Speaking of knee attacks, if you have a bat or stick of some kind, hitting the side or back of the knee can end things quickly. If you are in front, a straight-ahead strike to the knee or the shin can hyperextend the leg. Talk about grisly!
A good, old-fashioned kick to the shin is also very painful even if it is not immediately disabling. View examples of all of these attacks here:
Using the momentum of your attacker is a technique used in several martial arts. One situation for this would be if they are running towards you.
If you can square your feet and prepare for the blow, a solid thrust from the heel of your hand to the solar plexus will knock the wind out of your opponent to let you run or strike again.
See this strike here:
However, my favorite example is a simple leg trip. See it in action here:
If you are involved close combat, grab the right arm of your attacker with your left hand. Grab his left shoulder with your right hand and swing your right leg around behind both of his feet.
Then in one motion push back with your right arm, hold your left arm in place, and bend your knees lowering the elevation of your hips.
You will see a very surprised look on their face as they fall back and slam to the ground. They will try to grab your clothing to help break their fall, so be prepared to break their grip as they are falling.
If an attacker has a gun one might think that the situation is hopeless. However, with a few basic steps you can disarm the assailant. See the process here:
Keep in mind that fighting back when your attacker has a gun is one of the easiest ways to get shot. Only take action if you feel like you have no other choice.
Your first move needs to be redirecting your body away from the angle of the gun. In one motion knock the gun to one side while moving to the opposite side. This will break the hold of your attacker and also redirect his aim away from you if they fire.
Next, you need to control the gun. Get a firm grip and force the barrel of the gun back towards the attacker.
You can move it laterally away from your body, or you can twist the barrel vertically. In many cases this will break their grip and allow you to take the gun.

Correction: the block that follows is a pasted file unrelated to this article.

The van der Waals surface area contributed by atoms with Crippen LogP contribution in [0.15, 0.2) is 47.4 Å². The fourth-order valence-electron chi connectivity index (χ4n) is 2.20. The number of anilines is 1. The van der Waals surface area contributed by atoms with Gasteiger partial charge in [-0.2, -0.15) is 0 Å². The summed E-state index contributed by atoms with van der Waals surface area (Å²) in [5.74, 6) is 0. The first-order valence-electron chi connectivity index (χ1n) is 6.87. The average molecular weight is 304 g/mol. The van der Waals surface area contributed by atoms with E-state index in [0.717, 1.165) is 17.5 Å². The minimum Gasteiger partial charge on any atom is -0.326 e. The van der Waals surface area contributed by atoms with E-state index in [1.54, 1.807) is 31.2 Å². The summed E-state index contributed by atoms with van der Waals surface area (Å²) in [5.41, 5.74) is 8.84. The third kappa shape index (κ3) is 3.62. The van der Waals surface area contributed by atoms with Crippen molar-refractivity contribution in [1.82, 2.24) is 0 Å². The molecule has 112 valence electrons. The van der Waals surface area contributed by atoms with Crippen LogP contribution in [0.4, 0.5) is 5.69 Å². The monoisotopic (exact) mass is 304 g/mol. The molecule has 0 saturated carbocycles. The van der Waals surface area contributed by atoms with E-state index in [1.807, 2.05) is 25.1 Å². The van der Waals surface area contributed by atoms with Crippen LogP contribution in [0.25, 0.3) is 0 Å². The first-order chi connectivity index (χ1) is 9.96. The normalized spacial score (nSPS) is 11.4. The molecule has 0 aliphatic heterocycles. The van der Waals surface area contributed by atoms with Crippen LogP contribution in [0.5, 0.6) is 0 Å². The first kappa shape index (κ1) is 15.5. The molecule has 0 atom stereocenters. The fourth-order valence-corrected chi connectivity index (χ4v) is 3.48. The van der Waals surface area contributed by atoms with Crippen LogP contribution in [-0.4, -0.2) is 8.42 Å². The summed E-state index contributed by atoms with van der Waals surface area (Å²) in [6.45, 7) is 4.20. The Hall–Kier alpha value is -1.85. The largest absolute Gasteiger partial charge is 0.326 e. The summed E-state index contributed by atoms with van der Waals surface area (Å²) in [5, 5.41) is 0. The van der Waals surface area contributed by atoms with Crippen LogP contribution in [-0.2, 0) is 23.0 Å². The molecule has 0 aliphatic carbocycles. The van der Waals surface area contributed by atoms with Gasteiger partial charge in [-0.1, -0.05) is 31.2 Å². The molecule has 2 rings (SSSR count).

If your attacker has a knife, the process is a bit different. See the difference here:
In this case, controlling the weapon is more important than moving out of the way. Your best bet is to secure the knife hand, bend the arm behind their back, and then remove the knife from their hand.
Be careful that the attacker does not move the knife to his other hand. Also, be selective as to when you make your move. Stay out of arm’s reach until you are prepared to secure the knife hand.
Your best option is to wait for them to stab or swipe, jump out of the way, and secure the blade. If you can, turn your body in towards theirs and hold the knife hand out away from your bodies.
People with knifes are typically going to shift their body weight to the point that they cannot quickly recover. Remember that, in many cases, your attacker was not planning to actually use his weapon.
In this case you have a tool that extends your reach. Therefore, you can safely disarm the knife hand from a greater distance.
Any cuts or strikes to that wrist will loosen the grip of your assailant. Just like the previous example, wait for them to lunge and then attack while jumping back.
Do not stab with your knife, but slide the blade across the skin. If you are using a blunt object, strike the wrist or elbow. Once you have done this, secure the knife hand, strike a pressure point, and disarm your attacker.
Turning the Tables
If you are in a hostage situation and there are a group of captives, there is a way to disarm your captor. Even if they have an automatic weapon, you can take them down. It does require some planning and you have to rely on the other captives, so pick your partners carefully.
As a general rule, three unarmed adults can disarm one armed adult. It sounds pessimistic, but you have to plan on one of your partners freezing up.
With three people you have one to control the weapon, one to control the head, and one to stand there and do nothing. In many cases, this is a better option than running for the door and drawing fire towards yourself.
One of the most important rules of self-defense is to never underestimate your opponent. You must always assume that they know how to fight, and you must always assume that they have a weapon.
Staying calm and being observant is vitally important. You may go into the confrontation with a plan in mind, but then notice the attacker pull a knife and be forced to change your tactics.
Good self-defense is all about observing and reacting. Let the attacker make the mistakes. Never make the first move. Watch them come at you, analyze their movements, and pick your moment to strike.
Remember that your goal is to get away safely. If you continue the fight longer than needed, you are giving your opponent a chance to regain control. This is about survival, so do what is needed to survive and nothing more.
My name is Ryan Dotson and I am a survivalist, prepper, writer, and photographer. I grew up in the Ozark Mountains and in the foothills of the Pocono Mountains. My interest in survival started when I was in Boy Scouts and continued as my father, uncle, and grandfather taught me to hunt and fish. In the last few years I have started taking on survival challenges and have started writing about my experiences. I currently live in Mid-Missouri with my wife Lauren and three year old son Andrew.